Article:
As students begin to encounter academic discourse about informational and literary prose, it is important for them to understand and use another form of writing: poetry. Understanding and using poetic language helps students "pursue discipline-based inquiries more fully and deeply and think creatively with more substance than they would otherwise." In an Imagine Reading Poetry Study, students read a poem and supporting prose that helps them better understand it.
The purpose of the Power Line Lesson is to help students “enjoy the poem for what it is on the surface and also understand the strong messages hidden in the language.” Although the structure of the Power Line Lesson differs from the Power Sentence Lesson in several ways, the focus on interactive, whole-class instruction and discussion remains the same. Each Power Line Lesson creates opportunities to explore and discuss key lines from a poem, thereby unlocking deeper meaning, deeper connections, and deeper insights into the poet’s craft. Throughout the lesson, students also apply their new understanding to the Focus Question, which helps them create connections between poetry and broader academic topics. At the end of each lesson, students have the opportunity to use what they learned to develop their own writing and strengthen their own poetic sensibilities.
The targeted language instruction in each Power Line Lesson benefits your students in multiple ways:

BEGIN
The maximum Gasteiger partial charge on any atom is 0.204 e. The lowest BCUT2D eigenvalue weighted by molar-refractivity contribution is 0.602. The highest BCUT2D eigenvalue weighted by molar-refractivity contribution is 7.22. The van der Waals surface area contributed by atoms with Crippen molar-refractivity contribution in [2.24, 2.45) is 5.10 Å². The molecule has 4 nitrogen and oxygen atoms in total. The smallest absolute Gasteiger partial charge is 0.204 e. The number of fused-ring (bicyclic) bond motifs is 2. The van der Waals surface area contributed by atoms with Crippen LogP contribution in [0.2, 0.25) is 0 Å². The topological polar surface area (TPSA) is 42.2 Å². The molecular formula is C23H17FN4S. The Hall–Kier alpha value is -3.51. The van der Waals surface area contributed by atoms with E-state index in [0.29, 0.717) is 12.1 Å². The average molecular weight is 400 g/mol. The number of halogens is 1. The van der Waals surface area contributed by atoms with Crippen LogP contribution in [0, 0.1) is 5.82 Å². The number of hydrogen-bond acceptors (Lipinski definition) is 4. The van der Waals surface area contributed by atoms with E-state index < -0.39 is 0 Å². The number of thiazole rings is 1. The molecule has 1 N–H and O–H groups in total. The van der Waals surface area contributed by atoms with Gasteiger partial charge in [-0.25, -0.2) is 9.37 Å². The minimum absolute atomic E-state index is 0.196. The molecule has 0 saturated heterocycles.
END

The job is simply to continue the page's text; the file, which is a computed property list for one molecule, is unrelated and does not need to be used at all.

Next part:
- Helps students discover the beauty and usefulness of figurative language when
expressing ideas and emotions.
- Provides students with insights and ideas that enrich their own writing—both poetry and
- Builds students’ understanding of poetic language, helping them engage with literature
that builds empathy and emotional intelligence.
- Provides a model for students to engage in academic discourse.
To access the Power Line Lesson Plan
- Log in to the Literacy suite. If this is your first time logging in, choose Imagine Reading.
- Click Unit Library in the upper navigation bar to choose the poetry unit that you want to lead a Power Line Lesson for.
- In the navigation pane, click the name of the Poetry Study that you want to lead a Power Line Lesson for, then click Power Line Lesson.
Instructions on how to prepare for each Power Line Lesson are provided in the Lesson Plan. Read or review the Power Line Lesson Protocol, read the poem that includes the Power Lines, and print any offline materials.
Print Offline Materials
Before you lead a Power Line Lesson, Educators should print the Poetry Study found in the Power Line Lesson Plan.
To print offline materials
- In the Power Line Lesson Plan, scroll down to Student Materials, then click Poetry Study.
- Print the Poetry Study from your browser.
Follow the Lesson Plan
The Power Line Lesson Plan includes step-by-step instructions on how to lead a Power Line Lesson, including:
- Establishing Context for the Power Lines
- Deconstructing the Power Lines and Unpack the Meaning
- Connecting Ideas Between the Power Lines and Focus Question
- Reconstructing the Power Lines
- Transitioning to Close Reading
- Completing the Extension Activity (optional)
Unlike Power Sentence Lessons, Power Line Lessons do not use Presentation Mode at this time.